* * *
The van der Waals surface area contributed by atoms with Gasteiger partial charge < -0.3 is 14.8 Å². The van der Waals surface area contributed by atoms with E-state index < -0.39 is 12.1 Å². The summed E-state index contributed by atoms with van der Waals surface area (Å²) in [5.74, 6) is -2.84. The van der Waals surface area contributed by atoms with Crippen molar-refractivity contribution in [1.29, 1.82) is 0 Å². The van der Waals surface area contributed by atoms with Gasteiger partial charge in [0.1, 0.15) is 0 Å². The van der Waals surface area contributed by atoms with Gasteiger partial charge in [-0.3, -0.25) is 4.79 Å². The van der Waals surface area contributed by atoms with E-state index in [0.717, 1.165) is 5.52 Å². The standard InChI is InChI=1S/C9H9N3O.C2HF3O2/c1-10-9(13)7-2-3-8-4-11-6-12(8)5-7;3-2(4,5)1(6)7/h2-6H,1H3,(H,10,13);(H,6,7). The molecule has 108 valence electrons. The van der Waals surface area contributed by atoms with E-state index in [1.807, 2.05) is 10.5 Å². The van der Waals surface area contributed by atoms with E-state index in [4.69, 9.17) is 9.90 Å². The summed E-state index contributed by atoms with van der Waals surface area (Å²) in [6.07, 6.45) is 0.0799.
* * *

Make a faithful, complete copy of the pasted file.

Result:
The van der Waals surface area contributed by atoms with Gasteiger partial charge < -0.3 is 14.8 Å². The van der Waals surface area contributed by atoms with E-state index < -0.39 is 12.1 Å². The summed E-state index contributed by atoms with van der Waals surface area (Å²) in [5.74, 6) is -2.84. The van der Waals surface area contributed by atoms with Crippen molar-refractivity contribution in [1.29, 1.82) is 0 Å². The van der Waals surface area contributed by atoms with Gasteiger partial charge in [0.1, 0.15) is 0 Å². The van der Waals surface area contributed by atoms with Gasteiger partial charge in [-0.3, -0.25) is 4.79 Å². The van der Waals surface area contributed by atoms with E-state index in [0.717, 1.165) is 5.52 Å². The standard InChI is InChI=1S/C9H9N3O.C2HF3O2/c1-10-9(13)7-2-3-8-4-11-6-12(8)5-7;3-2(4,5)1(6)7/h2-6H,1H3,(H,10,13);(H,6,7). The molecule has 108 valence electrons. The van der Waals surface area contributed by atoms with E-state index in [1.807, 2.05) is 10.5 Å². The van der Waals surface area contributed by atoms with E-state index in [4.69, 9.17) is 9.90 Å². The summed E-state index contributed by atoms with van der Waals surface area (Å²) in [6.07, 6.45) is 0.0799.